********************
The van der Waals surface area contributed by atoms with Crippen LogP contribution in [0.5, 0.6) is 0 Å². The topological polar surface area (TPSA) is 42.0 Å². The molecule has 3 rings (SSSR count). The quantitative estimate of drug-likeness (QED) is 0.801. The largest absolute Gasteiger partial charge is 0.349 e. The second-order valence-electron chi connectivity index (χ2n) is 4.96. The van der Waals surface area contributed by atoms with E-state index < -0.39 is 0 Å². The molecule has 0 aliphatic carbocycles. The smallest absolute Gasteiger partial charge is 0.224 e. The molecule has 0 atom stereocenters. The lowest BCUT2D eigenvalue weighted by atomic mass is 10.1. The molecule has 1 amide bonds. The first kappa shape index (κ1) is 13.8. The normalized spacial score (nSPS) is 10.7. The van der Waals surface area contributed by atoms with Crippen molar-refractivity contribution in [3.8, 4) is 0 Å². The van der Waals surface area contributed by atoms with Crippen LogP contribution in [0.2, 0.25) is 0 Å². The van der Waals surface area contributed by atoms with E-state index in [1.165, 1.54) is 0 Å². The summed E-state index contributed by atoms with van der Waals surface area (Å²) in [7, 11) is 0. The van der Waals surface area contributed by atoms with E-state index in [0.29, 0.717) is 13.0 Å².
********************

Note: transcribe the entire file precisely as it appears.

The van der Waals surface area contributed by atoms with Crippen LogP contribution in [0.5, 0.6) is 0 Å². The topological polar surface area (TPSA) is 42.0 Å². The molecule has 3 rings (SSSR count). The quantitative estimate of drug-likeness (QED) is 0.801. The largest absolute Gasteiger partial charge is 0.349 e. The second-order valence-electron chi connectivity index (χ2n) is 4.96. The van der Waals surface area contributed by atoms with E-state index < -0.39 is 0 Å². The molecule has 0 aliphatic carbocycles. The smallest absolute Gasteiger partial charge is 0.224 e. The molecule has 0 atom stereocenters. The lowest BCUT2D eigenvalue weighted by atomic mass is 10.1. The molecule has 1 amide bonds. The first kappa shape index (κ1) is 13.8. The normalized spacial score (nSPS) is 10.7. The van der Waals surface area contributed by atoms with Crippen molar-refractivity contribution in [3.8, 4) is 0 Å². The van der Waals surface area contributed by atoms with Crippen LogP contribution in [0.2, 0.25) is 0 Å². The van der Waals surface area contributed by atoms with E-state index in [1.165, 1.54) is 0 Å². The summed E-state index contributed by atoms with van der Waals surface area (Å²) in [7, 11) is 0. The van der Waals surface area contributed by atoms with E-state index in [0.29, 0.717) is 13.0 Å².